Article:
The female shook her head. Hudson merely nodded. He let her go from his embrace, and walked over to Graeme and leaned down to meet his gaze. Arianna kept her distance behind them.

"Listen to me, boy," Hudson began. "You and I, we are warriors. You are stronger than this. Can you tell me how all this came about?"

Graeme raised his head and nodded, mouthing Yes as he did. Hudson looked hard at the boy's face. It was dry of tears. "Good, my boy. Now, what happened?"

* * * * *

"I see," Goliath said after Sata had recounted her story of the events that had taken place that evening. "But you? Will you be okay?"

"I will be fine, Goliath-san. It's Brooklyn that you should be worrying about, now," she said.

Angela, Elisa, and Quinn stood around Goliath and Sata, listening to what they were saying.

"We need to return to everyone else," Goliath started. "Are you sure you will be all right?"

"Yes. Do not concern yourself with my well-being right now."

"Very well," Goliath said. "Let us rejoin the others." The three gargoyles and two humans made their way to the meeting room of the Labyrinth, where everyone was still waiting for them. Hudson and the children soon came in as well, and Broadway, Lexington, Sharon, and Claw joined them. Goliath stood in the center to speak to everyone.

"How is he?" the leader asked the four who had been with the injured Brooklyn.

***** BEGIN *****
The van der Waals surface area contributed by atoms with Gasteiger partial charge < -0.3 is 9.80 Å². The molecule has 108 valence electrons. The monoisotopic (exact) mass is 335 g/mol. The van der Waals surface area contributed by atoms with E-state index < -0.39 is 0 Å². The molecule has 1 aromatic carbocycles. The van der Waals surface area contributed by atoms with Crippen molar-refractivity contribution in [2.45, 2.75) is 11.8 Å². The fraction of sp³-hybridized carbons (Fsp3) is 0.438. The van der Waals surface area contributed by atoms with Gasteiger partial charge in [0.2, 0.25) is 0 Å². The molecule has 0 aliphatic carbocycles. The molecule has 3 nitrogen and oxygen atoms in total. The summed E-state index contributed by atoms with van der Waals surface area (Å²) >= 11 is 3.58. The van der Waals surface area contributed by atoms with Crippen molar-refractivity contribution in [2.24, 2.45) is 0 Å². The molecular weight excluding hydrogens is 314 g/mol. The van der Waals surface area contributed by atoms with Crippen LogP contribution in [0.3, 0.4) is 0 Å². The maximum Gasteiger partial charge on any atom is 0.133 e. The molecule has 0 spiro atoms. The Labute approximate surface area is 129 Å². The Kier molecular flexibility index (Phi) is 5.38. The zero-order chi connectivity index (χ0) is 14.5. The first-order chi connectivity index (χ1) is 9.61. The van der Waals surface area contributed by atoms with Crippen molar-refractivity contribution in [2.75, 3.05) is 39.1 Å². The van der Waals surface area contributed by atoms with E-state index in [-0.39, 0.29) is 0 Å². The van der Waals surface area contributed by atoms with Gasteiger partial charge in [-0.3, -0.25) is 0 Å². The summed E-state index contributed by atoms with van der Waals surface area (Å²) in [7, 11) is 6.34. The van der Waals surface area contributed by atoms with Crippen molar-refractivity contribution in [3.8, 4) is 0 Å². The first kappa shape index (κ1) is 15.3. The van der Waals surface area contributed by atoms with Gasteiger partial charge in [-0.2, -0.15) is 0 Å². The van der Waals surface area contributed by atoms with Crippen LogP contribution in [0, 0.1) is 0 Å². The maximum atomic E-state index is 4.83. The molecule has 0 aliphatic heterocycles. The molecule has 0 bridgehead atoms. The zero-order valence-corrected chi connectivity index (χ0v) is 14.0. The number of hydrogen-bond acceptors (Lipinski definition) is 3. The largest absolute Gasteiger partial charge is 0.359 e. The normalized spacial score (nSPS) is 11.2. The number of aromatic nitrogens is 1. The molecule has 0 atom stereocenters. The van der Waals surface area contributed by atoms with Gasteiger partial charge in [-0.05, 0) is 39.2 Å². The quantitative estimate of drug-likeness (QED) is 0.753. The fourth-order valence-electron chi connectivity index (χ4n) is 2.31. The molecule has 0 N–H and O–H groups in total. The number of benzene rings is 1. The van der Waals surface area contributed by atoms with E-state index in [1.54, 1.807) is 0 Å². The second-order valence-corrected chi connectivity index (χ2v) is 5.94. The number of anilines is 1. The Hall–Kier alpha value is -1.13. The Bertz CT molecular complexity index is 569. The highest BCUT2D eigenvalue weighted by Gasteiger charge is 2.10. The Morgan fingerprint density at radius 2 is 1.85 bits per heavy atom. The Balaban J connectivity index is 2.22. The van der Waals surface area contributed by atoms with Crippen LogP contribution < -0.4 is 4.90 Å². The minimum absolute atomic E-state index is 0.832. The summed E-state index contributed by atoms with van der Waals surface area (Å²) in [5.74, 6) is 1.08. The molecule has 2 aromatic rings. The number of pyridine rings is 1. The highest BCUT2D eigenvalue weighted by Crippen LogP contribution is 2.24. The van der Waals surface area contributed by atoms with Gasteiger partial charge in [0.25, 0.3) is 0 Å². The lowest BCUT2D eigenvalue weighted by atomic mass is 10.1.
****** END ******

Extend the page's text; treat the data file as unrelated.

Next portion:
Sharon decided to speak. "It's not the best diagnosis in the world. He's touch and go. But Dr. Goldblum is a geneticist, not a general practitioner. Until the sun rises, we won't know for sure. But the doctor is with him now."

Sata walked over to her children, holding them both close to her. "What are you going to do?" she asked Goliath.

The leader let out a sigh. "You said that you saw the people who did this?" he asked Sata.

"We saw only two figures. We would have followed, but..." she trailed off.

"Of course. This is what we need to do: Elisa, return to the police station and see what you can discover. About the incident tonight, or about any new organizations that might have been started. Talon, can you talk to some of the human inhabitants here? Find out if they have heard anything?" The mutate leader simply nodded. "Hudson, Angela, you will accompany me back to the store where this happened. We will try to find something that might be useful. Sata, Broadway, Lexington, stay here with Brooklyn and the children. Contact us immediately should anything happen."

Hudson and Angela joined Goliath and the center of the room. "We will return as soon as we can." The three gargoyles turned and left. Elisa ran to join them for a short time, and Talon excused himself from the meeting. Broadway and Sata went to go watch over Brooklyn, and Lexington stayed with the children.

Goliath and Elisa's plans for that evening were soon forgotten.

* * * * *

23rd Precinct